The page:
Customers have no love for Time Warner Cable. And their frustrations are completely justified.
The cable-internet-and-phone provider consistently ranks among the worst in the US for customer satisfaction. Its name is so tarnished by false promises, fee hikes, and incorrigible customer-service that Charter Communications, which recently acquired the company, is scrapping the brand entirely. Now a government probe has found that Time Warner Cable’s “abysmal” internet offerings are at nowhere near the speeds customers pay for.
The office of New York attorney general Eric Schneiderman began investigating the New York-based broadband operator several months ago to see if the internet speeds it provided were as reliable and fast as the company promised customers. Preliminary findings showed they weren’t, according to a letter to Charter CEO Tom Rutledge, released on Wednesday (June 8).
Time Warner Cable ads boast “blazing fast” and “super-reliable” internet connections, but, in reality, speeds are generally slower than what customers paid for and worse than the connections of other area providers, Tim Wu, senior enforcement counsel and special advisor at the attorney general’s office, wrote in the letter.
“Time Warner Cable has earned the miserable reputation it enjoys among consumers,” Wu wrote. “Overcoming this history will require more than a name change; it will require a fundamental revolution in how Time Warner Cable does business and treats its customers.”
The findings were based on internet speed tests that New York customers ran as part of the probe. They used open-source tools to test the speeds they were experiencing. According to the letter, Time Warner Cable blamed the testing method for the poor results.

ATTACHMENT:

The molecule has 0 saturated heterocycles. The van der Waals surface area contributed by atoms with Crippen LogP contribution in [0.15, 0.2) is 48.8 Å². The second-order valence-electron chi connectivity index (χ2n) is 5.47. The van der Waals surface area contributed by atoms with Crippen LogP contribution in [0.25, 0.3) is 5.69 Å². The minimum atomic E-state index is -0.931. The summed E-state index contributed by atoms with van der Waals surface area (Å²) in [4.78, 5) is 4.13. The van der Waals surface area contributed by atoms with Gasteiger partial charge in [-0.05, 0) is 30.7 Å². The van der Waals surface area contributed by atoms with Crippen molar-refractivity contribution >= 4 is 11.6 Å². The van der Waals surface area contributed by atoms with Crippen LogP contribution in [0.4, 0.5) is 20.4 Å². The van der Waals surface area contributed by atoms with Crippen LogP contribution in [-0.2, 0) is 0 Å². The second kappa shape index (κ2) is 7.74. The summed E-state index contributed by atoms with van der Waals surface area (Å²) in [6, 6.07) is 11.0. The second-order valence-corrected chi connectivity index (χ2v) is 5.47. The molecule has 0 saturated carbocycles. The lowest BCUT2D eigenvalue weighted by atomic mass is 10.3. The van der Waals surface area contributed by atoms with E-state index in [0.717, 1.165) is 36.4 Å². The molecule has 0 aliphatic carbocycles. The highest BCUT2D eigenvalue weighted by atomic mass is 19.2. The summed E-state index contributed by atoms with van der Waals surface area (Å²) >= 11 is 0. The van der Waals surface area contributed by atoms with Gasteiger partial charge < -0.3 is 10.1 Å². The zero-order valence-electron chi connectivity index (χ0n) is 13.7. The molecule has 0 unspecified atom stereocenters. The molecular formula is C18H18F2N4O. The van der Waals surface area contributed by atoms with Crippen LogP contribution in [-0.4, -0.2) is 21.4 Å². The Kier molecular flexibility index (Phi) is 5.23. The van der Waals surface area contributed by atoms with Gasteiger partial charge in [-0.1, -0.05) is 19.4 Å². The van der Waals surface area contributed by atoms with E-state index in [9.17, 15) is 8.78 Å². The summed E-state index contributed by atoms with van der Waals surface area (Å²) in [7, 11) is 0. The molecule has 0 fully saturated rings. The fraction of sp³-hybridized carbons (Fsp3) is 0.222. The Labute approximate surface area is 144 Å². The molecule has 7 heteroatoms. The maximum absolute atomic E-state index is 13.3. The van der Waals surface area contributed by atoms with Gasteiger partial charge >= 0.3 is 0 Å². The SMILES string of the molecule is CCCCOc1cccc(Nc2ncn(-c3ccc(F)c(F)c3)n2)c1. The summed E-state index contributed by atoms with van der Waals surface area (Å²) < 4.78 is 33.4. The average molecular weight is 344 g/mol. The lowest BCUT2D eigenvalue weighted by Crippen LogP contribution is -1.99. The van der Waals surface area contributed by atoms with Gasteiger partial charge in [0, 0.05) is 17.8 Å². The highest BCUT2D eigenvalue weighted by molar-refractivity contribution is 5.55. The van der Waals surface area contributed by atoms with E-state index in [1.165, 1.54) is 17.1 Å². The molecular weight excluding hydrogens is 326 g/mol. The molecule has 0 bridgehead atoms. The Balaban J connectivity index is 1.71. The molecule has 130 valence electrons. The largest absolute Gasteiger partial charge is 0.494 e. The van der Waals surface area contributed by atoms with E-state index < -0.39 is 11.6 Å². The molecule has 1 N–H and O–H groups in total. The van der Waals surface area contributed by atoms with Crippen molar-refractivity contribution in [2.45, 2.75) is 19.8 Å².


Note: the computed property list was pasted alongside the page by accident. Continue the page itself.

The company did not immediately respond to a request for comment.
Slow internet speeds may be symptomatic of larger problems at the broadband provider. It simply isn’t keeping up with demand for internet access. At times, connections are so overloaded that internet data is either lost or thrown out, the probe found.
The problem is particularly potent during prime-time. Movies freeze on streaming services like Netflix, “websites load endlessly, and games become non-responsive,” the letter said.
The company also may be falsely advertising its services. Some customers received wifi equipment that is technically incapable of reaching the higher bandwidths they paid for, the probe found.
Update (4:00pm ET): Charter, for its part, knows that it will take more than just a name change to Spectrum to win over disgruntled Time Warner Cable customers.
Charter, which has a better reputation than Time Warner Cable, said it invested significantly in the digital infrastructure behind its own broadband offerings and plans to do the same with Time Warner Cable’s systems. It also plans to bring its consumer-friendly policies to its new customers, such as minimum broadband speeds of up to 60 mbps, no data caps, no usage-based billing, and no modem lease fees. “We look forward to bringing all these enhancements to customers in [New York] and redefining what a cable company can be,” the company said in a statement.